As discussed in more detail in § IV-C-6 of this document, an employer never has to accommodate expression of a religious belief in the workplace where such an accommodation could potentially constitute harassment of co-workers, because that would pose an undue hardship for the employer. Therefore, while Title VII requires employers to accommodate an employee’s sincerely held religious belief in engaging in religious expression (e.g., proselytizing) in the workplace, an employer does not have to allow such expression if it imposes an undue hardship on the operation of the business. For example, it would be an undue hardship for an employer to accommodate proselytizing by an employee if it constituted potentially unlawful religious harassment of a co-worker who found it unwelcome, or if it otherwise interfered with the operation of the business.
Because employers are responsible for maintaining a nondiscriminatory work environment, they are liable for perpetrating or tolerating religious harassment of their employees
. An employer can reduce the chance that employees will engage in conduct that rises to the level of unlawful harassment by implementing an anti-harassment policy and an effective procedure for reporting, investigating, and correcting harassing conduct. Even if the policy does not prevent all such conduct, it will likely limit the employer’s liability where the affected employee allows the conduct to rise to the level of illegality by failing to report it. However, Title VII violations may result if an employer tries to avoid potential co-worker objections to employee religious expression by preemptively banning all religious communications in the workplace, since Title VII requires that employees’ sincerely held religious practices and beliefs be accommodated as long as no undue hardship is posed.
· Employer Best Practices ·
Employers should have a well-publicized and consistently applied anti-harassment policy that: (1) covers religious harassment; (2) clearly explains what is prohibited; (3) describes procedures for bringing harassment to management’s attention; and, (4) contains an assurance that complainants will be protected against retaliation. The procedures should include a complaint mechanism that includes multiple avenues for complaint; prompt, thorough, and impartial investigations; and prompt and appropriate corrective action.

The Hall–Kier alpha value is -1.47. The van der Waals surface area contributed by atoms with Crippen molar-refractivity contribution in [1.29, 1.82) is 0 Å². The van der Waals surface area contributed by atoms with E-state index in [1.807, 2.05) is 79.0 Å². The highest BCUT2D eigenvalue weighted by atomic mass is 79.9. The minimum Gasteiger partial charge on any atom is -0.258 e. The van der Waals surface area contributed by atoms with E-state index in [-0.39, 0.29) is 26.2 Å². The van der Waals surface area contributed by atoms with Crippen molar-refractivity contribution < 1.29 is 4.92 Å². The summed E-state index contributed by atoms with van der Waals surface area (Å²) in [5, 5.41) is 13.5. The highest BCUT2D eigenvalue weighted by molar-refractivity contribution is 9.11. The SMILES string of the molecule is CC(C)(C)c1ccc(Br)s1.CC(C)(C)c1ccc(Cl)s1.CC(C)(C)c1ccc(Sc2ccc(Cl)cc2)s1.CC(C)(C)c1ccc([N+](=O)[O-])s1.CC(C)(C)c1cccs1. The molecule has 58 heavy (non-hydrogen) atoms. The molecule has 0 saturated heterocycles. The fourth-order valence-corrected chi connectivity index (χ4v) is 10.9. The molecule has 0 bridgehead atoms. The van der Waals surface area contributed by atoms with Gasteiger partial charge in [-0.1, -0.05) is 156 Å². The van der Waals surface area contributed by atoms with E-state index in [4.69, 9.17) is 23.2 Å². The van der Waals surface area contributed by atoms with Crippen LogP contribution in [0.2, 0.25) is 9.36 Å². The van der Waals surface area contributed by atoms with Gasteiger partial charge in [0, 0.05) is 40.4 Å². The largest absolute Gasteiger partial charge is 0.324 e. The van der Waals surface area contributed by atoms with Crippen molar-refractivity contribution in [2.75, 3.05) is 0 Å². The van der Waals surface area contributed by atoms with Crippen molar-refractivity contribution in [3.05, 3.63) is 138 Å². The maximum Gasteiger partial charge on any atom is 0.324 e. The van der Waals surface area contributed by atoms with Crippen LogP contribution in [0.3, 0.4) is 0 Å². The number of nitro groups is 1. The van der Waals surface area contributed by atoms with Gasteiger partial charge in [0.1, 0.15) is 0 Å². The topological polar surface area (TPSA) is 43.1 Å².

Employers should allow religious expression among employees to the same extent that they allow other types of personal expression that are not harassing or disruptive.
Once an employer is on notice that an employee objects to religious conduct that is directed at him or her, the employer should take steps to end the conduct because even conduct that the employer does not regard as abusive can become sufficiently severe or pervasive to affect the conditions of employment if allowed to persist in the face of the employee’s objection.
If harassment is perpetrated by a non-employee assigned by a contractor, the supervisor or other appropriate individual in the chain of command should initiate a meeting with the contractor regarding the harassment and demand that it cease, that appropriate disciplinary action be taken if it continues, and/or that a different individual be assigned by the contractor.
To prevent conflicts from escalating to the level of a Title VII violation, employers should immediately intervene when they become aware of objectively abusive or insulting conduct, even absent a complaint.
Employers should encourage managers to intervene proactively and discuss with subordinates whether particular religious expression is welcome if the manager believes the expression might be construed as harassing to a reasonable person.
While supervisors are permitted to engage in certain religious expression, they should avoid expression that might – due to their supervisory authority – reasonably be perceived by subordinates as coercive, even when not so intended.